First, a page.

Nirjana, Nir-jana: 14 definitions


Nirjana means something in Hinduism, Sanskrit, Marathi, Hindi. If you want to know the exact meaning, history, etymology or English translation of this term then check out the descriptions on this page. Add your comment or reference to a book if you want to contribute to this summary article.

Alternative spellings of this word include Nirjan.

In Hinduism

Shaktism (Shakta philosophy)

Source: Google Books: Manthanabhairavatantram

Nirjana (निर्जन) refers to “that place where there are no people”, according to the Jayadrathayāmala verse 2.19.27-29.—Accordingly, “Having gone to a place where there are no people [i.e., nirjana], a mountain peak, the bank of a river, a frightening cremation ground, a beautiful deserted forest or a secluded part of the house at night or wherever (else) one pleases, or having reached (that) great place which is a sacred seat of Yoginīs and levelled the ground, extract the Vidyā”.

Shaktism book cover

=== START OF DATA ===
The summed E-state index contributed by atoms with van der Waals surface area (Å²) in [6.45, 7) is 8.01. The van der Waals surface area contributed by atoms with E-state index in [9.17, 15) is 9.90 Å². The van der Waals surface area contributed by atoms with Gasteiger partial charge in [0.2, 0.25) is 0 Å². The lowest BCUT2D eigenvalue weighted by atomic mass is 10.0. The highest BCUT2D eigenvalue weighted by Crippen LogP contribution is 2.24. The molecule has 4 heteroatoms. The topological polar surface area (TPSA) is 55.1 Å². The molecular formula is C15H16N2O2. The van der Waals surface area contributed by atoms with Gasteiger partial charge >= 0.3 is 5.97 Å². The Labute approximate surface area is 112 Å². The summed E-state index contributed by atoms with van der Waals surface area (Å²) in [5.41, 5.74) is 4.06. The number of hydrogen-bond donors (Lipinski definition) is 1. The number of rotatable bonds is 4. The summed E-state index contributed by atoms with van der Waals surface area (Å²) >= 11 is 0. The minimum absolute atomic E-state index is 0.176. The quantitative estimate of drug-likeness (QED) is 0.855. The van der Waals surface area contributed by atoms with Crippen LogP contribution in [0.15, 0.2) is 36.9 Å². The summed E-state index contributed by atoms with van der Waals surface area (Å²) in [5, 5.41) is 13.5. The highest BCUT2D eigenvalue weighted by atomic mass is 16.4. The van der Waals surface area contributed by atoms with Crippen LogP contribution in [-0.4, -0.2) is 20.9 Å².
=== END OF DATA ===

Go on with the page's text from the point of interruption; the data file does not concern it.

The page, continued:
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Shakta (शाक्त, śākta) or Shaktism (śāktism) represents a tradition of Hinduism where the Goddess (Devi) is revered and worshipped. Shakta literature includes a range of scriptures, including various Agamas and Tantras, although its roots may be traced back to the Vedas.

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Shaivism (Shaiva philosophy)

Source: SOAS University of London: Protective Rites in the Netra Tantra

Nirjana (निर्जन) refers to a “solitary place”, according to the Netratantra of Kṣemarāja: a Śaiva text from the 9th century in which Śiva (Bhairava) teaches Pārvatī topics such as metaphysics, cosmology, and soteriology.—Accordingly, [verse 19.110-113, while describing the king’s consecration]—“[The mantrin] who is free from doubt should consecrate [the king] in a solitary place (nirjana) at night and on a day of auspicious protection. With auspicious cries like "victory!" and the sounds of the auspicious Veda, he should consecrate [the king] with water and make oblations of white mustard seeds [while he] proclaims the name [of the king] [...]”.

Shaivism book cover
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Shaiva (शैव, śaiva) or Shaivism (śaivism) represents a tradition of Hinduism worshiping Shiva as the supreme being. Closely related to Shaktism, Shaiva literature includes a range of scriptures, including Tantras, while the root of this tradition may be traced back to the ancient Vedas.